Surplus is yet again on everyone’s lips. After three years of deficit, it would be impossible to think that there would be only one year of surplus (why are we still calling the previous year a surplus?) so obviously this year must be in surplus too.
Yet what everyone seems to have forgotten is the structural flaw that is keeping major sugar producers like Brazil, India and China from boosting production sufficiently to actually create a real surplus.
But let’s return to the state of the second year of surplus. Or third year, as some would like to think. Prices have indeed fallen about 6 cents since toying with 30 cents, yet prices are still far from the 9 cents or 12 cents that a typical surplus would indicate. When looking at price expectations, there has been talk of 22 cents or even 20 cents, but Macquarie has really put itself on the line with its expectation of 18 cents.
Prices might fall come mid-year, after Brazil gets its new crop out of the ground and into the mills but that will all depend on what is possible to produce. First crush is usually diverted to ethanol due to rains early in the harvest season, so it won’t be clear exactly how good the crop will look in terms of sugar production until May or June. With ICE futures for July a full 130 points down from the current front month, it looks like people are betting the crop will turn out OK.
But how can it turn out OK if production capacity hasn’t changed hardly at all from the last season to the next? Rain washed out some of last year’s crop, though it seems to be behaving more or less this year. Will the distinct weather patterns cancel each other out, turn out even, or will perhaps drier weather give the crop the boost it needs?
Maybe. But there’s still a lot of maybes.
Like maybe the infrastructure problems that create weeks and months-long traffic jams in the ports will get resolved this year, and transport from mill to port will improve as well. No, not really so likely.
There will be a lot of focus this year on renewing fields, which means pulling out old cane and waiting for the new cane to be ready to harvest. So the crop will look better a couple of years from now, but pulling out the old cane is going to cost production figures too. Maybe they won’t have much of an effect on overall figures though.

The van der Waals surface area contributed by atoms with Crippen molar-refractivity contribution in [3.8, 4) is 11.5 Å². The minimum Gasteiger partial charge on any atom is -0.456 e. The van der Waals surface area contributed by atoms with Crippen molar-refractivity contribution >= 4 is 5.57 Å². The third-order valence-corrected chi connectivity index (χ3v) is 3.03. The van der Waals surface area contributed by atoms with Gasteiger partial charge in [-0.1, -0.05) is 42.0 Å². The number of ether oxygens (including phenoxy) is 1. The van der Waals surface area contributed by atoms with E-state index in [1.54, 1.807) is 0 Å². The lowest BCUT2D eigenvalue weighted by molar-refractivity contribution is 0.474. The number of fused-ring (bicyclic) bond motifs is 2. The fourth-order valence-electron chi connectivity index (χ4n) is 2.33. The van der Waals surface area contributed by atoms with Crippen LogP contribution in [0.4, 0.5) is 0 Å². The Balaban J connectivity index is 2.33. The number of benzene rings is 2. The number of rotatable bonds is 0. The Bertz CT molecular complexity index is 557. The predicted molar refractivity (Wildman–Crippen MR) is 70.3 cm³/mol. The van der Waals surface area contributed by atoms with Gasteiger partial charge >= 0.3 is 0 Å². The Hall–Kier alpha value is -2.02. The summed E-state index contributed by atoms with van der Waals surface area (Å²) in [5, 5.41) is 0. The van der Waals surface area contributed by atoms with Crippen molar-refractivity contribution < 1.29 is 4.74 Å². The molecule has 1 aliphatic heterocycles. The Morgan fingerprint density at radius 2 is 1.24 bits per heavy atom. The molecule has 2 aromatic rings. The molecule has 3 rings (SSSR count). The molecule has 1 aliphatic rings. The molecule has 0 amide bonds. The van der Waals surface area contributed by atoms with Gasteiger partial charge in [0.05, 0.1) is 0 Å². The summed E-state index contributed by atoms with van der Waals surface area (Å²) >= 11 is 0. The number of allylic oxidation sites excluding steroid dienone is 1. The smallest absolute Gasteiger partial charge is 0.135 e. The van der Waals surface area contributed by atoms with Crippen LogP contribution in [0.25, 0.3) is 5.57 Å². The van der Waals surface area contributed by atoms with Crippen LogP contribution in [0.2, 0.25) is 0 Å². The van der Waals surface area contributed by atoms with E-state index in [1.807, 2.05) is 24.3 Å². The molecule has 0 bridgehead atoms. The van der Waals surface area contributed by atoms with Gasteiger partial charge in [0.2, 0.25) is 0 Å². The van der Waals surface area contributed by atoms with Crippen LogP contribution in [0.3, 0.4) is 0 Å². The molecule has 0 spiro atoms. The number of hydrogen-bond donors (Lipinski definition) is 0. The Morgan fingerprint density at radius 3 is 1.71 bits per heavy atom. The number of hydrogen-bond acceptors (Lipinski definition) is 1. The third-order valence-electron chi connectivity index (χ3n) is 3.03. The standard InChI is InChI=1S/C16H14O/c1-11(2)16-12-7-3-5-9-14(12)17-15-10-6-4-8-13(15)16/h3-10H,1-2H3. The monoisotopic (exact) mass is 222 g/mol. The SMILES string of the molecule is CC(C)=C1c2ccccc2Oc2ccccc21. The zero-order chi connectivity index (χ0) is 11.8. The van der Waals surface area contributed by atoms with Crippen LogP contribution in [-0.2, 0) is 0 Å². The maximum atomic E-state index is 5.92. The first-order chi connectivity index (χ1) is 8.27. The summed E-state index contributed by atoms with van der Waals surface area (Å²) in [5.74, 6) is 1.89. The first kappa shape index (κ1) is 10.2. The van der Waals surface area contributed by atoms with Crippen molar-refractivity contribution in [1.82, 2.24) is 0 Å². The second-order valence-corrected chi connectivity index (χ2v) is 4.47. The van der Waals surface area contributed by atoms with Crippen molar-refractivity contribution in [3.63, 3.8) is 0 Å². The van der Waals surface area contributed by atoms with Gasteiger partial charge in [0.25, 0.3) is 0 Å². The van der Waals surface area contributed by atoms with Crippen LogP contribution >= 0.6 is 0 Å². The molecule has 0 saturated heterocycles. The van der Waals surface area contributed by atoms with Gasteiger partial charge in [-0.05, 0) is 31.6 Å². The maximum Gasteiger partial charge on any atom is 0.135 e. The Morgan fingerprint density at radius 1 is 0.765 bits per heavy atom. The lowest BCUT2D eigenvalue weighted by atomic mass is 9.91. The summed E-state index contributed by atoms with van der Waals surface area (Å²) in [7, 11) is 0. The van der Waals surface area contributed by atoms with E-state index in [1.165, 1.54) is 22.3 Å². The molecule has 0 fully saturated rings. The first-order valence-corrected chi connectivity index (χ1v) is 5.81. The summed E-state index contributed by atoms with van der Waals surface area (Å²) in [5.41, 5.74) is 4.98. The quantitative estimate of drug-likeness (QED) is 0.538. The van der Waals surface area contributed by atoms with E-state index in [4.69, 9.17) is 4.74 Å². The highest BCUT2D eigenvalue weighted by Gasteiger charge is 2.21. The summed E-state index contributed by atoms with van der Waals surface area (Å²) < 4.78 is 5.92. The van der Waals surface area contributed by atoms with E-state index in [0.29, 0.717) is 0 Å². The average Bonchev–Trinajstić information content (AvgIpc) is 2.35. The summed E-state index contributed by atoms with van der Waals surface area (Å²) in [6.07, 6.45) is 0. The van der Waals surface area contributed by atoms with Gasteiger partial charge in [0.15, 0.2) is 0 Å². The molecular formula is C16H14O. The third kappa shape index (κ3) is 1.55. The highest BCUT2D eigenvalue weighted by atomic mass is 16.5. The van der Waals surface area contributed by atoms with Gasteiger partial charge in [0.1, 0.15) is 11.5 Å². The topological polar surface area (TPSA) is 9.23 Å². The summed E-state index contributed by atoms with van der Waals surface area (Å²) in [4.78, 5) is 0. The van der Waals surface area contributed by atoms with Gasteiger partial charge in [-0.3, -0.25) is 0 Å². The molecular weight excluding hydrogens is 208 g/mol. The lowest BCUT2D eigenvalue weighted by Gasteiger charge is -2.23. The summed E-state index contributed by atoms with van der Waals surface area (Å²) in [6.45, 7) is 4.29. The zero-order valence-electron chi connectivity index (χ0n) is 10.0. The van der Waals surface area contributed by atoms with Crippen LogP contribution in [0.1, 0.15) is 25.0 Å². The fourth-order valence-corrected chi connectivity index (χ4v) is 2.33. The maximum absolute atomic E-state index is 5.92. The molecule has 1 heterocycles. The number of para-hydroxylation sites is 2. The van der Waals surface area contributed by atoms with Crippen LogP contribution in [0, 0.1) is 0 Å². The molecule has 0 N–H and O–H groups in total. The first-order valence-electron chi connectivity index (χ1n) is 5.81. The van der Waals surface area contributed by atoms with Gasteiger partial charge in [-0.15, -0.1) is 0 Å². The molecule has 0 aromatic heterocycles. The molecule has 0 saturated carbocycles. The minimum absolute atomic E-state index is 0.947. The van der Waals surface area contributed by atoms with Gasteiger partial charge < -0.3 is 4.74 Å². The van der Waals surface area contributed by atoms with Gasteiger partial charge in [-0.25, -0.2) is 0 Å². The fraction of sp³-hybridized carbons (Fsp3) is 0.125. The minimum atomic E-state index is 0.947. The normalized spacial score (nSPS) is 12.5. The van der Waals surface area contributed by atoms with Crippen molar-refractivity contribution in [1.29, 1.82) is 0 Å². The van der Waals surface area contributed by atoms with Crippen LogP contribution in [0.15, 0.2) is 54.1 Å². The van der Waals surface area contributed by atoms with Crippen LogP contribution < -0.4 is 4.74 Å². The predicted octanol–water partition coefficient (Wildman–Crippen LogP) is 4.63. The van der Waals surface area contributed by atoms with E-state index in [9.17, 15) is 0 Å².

Supposedly there’s a lot of new cane that was planted last season that could be ready for this year, but even that 3% won’t mean as much as it will in a year or two because first ratoon never has the sugar content of matured cane.
FO Licht expects that a best-case scenario crop from Brazil could push prices down into the teens, but it doesn’t seem very confident that all of these issues will be overcome. Plus there’s still a lot of time left before the crush begins for a weather event to go in and mess things up.
Then there’s Cosan, the company who should probably have the best idea of what’s going on with the national crop. They’re saying it’s not going to be great, for all of the reasons already mentioned. In fact, they’re the only ones going against the analysts and predicting that sugar prices will go higher than they are. To where, they don’t know, but not as far as 30 cents.
Isn’t that comforting? Not as high as 30 cents. Of course they’ve already admitted that they priced nearly 800,000 tonnes of sugar by the end of 2011, or 27% of their exports, at 24.55 cents. Prices staying up is in their favour, but they’re set no matter what.
On the other side of the planet, the only place where the surplus seems to be evident, India’s got a lot of sugar leftover that they’re trying to get rid of. That sugar weighs down the market, but in reality there’s few outside of Al Khaleej who has any interest in it.
At the same time that India announced it had an extra million tonnes to export, China announced it wanted to stockpile 1 million tonnes. So that movement is neutral and will do nothing to support the idea of a surplus. In fact, since the market was expecting India to export more, that would reduce supply. But the clever ones have been watching China for a while so maybe it’s all been worked into current prices. Maybe.
But there’s still this idea that there’s going to be a big surplus. It would have to be pretty good for Macquarie’s dream of 18 cents to come true. Olam is saying between 6 million to 8 million tonnes, but they also figure that 2011/12 had a surplus of 9 million tonnes. Sure didn’t feel like it, did it? But say it was 9 million tonnes, and the market is where it is now, then if the surplus is going to be smaller than perhaps prices will go up slightly from where they are rather than head south. Poor Macquarie.
Kingsman figures that the surplus will also shrink from last year, which he thought was 8.2 million tonnes, down to a measly 4.7 million tonnes for this year. Sure, that’s a lot more than the first “surplus” year of half a million tonnes, but it hardly seems enough to push prices down from 24 cents to below 20 cents when Brazilians will supposedly magically begin favouring ethanol production rather than sugar.
So yet again, before the next crop really gets going, already estimates for this new surplus are shrinking. That’s certainly inline with the structural shift that will exist at least for the next couple of years but it’s not enough to get analysts to align their thinking and come up with consistent data. But don’t expect sugar to go below 20 cents, or at least not for long. If the market somehow gets weighed down sufficiently to get there, there’s a big enough ethanol demand underlying the market in both Brazil and Europe to keep the market afloat.